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Fish Oils Reduce Nicotine Cravings in Smokers

Update Date: Nov 11, 2014 02:31 PM EST

Fish oils could replace nicotine gums and e-cigarettes, according to a new study. New research reveals that the omega-3 supplements significantly reduce the desire for nicotine and even cuts the number of cigarettes people smoke a day, according to researchers at the University of Haifa.

"The substances and medications used currently to help people reduce and quit smoking are not very effective and cause adverse effects that are not easy to cope with. The findings of this study indicated that omega-3, an inexpensive and easily available dietary supplement with almost no side effects, reduces smoking significantly," lead researcher Dr. Sharon Rabinovitz Shenkar, head of the addictions program at the University of Haifa's school of criminology department and of the psychopharmacology laboratory at Bar-Ilan, said in a news release.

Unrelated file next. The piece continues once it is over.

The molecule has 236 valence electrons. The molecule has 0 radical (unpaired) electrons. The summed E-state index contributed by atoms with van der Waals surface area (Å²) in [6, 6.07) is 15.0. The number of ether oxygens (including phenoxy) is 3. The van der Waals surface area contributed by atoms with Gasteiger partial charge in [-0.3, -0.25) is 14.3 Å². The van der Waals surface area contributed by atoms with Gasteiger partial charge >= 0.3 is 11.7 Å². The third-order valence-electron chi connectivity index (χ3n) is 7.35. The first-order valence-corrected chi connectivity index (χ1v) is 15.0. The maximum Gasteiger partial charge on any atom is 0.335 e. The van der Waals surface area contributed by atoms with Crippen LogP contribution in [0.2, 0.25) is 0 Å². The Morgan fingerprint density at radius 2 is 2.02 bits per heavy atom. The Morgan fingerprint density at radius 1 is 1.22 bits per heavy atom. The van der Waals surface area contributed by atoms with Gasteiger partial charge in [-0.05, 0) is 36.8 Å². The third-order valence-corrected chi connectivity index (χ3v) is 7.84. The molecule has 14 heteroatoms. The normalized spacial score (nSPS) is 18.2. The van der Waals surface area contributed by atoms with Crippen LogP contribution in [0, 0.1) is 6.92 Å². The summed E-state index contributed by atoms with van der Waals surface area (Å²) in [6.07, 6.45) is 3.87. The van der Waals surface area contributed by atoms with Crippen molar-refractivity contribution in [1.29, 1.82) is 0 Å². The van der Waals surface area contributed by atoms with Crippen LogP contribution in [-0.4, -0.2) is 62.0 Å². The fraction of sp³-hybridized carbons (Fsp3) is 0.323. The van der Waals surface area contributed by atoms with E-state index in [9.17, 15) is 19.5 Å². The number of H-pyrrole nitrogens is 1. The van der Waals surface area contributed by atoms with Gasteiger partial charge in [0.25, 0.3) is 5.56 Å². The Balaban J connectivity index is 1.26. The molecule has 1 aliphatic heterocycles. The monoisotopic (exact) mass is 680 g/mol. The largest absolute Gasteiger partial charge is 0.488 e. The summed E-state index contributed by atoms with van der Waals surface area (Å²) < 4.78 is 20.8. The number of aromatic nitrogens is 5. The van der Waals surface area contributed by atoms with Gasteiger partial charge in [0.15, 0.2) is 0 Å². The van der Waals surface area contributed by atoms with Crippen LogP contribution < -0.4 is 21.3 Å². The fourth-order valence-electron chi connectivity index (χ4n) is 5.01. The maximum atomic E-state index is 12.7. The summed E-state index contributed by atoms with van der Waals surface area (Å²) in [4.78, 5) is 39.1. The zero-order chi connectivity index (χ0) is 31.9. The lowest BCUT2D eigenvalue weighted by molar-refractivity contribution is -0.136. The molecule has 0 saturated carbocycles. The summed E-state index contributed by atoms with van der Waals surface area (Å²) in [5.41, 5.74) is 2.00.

Previous studies reveal that long-term exposure to tobacco increases the risk of cancer, progressive pulmonary and immune dysfunctions as well as cardiovascular and immune conditions.

Rabinovitz Shenkar and her team noted that tobacco exposure also decreases the levels of essential fatty acids, especially omega-3 acids, in the brain. This is troublesome because not having enough omega-3 can seriously impair the structure of nerve cells and destroy neurotransmission in brain regions involved in feeling pleasure and satisfaction. Furthermore, these brain regions are important in reward and decision-making and are essential in the process of the development, maintenance and relapse of the addiction and smoking cessation.

In other words, omega-3 deficiency will make it if harder for smokers to quit.

"Earlier studies have proven that an imbalance in omega-3 is also related to mental health, depression and the ability to cope with pressure and stress. Pressure and stress, in turn, are associated with the urge to smoke. It is also known that stress and tension levels rise among people who quit smoking. Despite all this, the connection between all these factors had not been studied until now," Rabinovitz Shenkar explained.

The findings are published in the Journal of Psychopharmacology.

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